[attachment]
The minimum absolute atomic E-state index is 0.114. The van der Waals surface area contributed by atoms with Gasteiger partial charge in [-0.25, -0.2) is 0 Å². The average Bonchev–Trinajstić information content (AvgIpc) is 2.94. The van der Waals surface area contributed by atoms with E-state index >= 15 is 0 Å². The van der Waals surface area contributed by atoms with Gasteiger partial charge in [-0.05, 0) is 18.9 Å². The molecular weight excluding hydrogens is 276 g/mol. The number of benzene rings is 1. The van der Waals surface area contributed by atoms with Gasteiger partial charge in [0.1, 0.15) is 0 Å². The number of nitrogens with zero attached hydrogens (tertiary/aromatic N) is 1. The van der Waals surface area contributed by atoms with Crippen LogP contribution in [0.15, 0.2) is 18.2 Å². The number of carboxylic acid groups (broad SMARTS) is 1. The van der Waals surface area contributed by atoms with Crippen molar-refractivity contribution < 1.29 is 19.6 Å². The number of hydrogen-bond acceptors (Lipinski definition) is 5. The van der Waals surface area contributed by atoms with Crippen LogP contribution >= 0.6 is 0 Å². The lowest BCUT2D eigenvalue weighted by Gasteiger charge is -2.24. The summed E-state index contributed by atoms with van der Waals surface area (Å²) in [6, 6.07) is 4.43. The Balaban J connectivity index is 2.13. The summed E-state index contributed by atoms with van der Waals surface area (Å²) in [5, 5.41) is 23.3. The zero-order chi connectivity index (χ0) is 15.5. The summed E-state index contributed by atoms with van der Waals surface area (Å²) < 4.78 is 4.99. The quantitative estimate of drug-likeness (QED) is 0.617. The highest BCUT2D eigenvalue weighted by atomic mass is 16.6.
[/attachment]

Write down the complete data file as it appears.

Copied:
The minimum absolute atomic E-state index is 0.114. The van der Waals surface area contributed by atoms with Gasteiger partial charge in [-0.25, -0.2) is 0 Å². The average Bonchev–Trinajstić information content (AvgIpc) is 2.94. The van der Waals surface area contributed by atoms with E-state index >= 15 is 0 Å². The van der Waals surface area contributed by atoms with Gasteiger partial charge in [-0.05, 0) is 18.9 Å². The molecular weight excluding hydrogens is 276 g/mol. The number of benzene rings is 1. The van der Waals surface area contributed by atoms with Gasteiger partial charge in [0.1, 0.15) is 0 Å². The number of nitrogens with zero attached hydrogens (tertiary/aromatic N) is 1. The van der Waals surface area contributed by atoms with Crippen LogP contribution in [0.15, 0.2) is 18.2 Å². The number of carboxylic acid groups (broad SMARTS) is 1. The van der Waals surface area contributed by atoms with Crippen molar-refractivity contribution < 1.29 is 19.6 Å². The number of hydrogen-bond acceptors (Lipinski definition) is 5. The van der Waals surface area contributed by atoms with Crippen LogP contribution >= 0.6 is 0 Å². The lowest BCUT2D eigenvalue weighted by Gasteiger charge is -2.24. The summed E-state index contributed by atoms with van der Waals surface area (Å²) in [6, 6.07) is 4.43. The Balaban J connectivity index is 2.13. The summed E-state index contributed by atoms with van der Waals surface area (Å²) in [5, 5.41) is 23.3. The zero-order chi connectivity index (χ0) is 15.5. The summed E-state index contributed by atoms with van der Waals surface area (Å²) < 4.78 is 4.99. The quantitative estimate of drug-likeness (QED) is 0.617. The highest BCUT2D eigenvalue weighted by atomic mass is 16.6.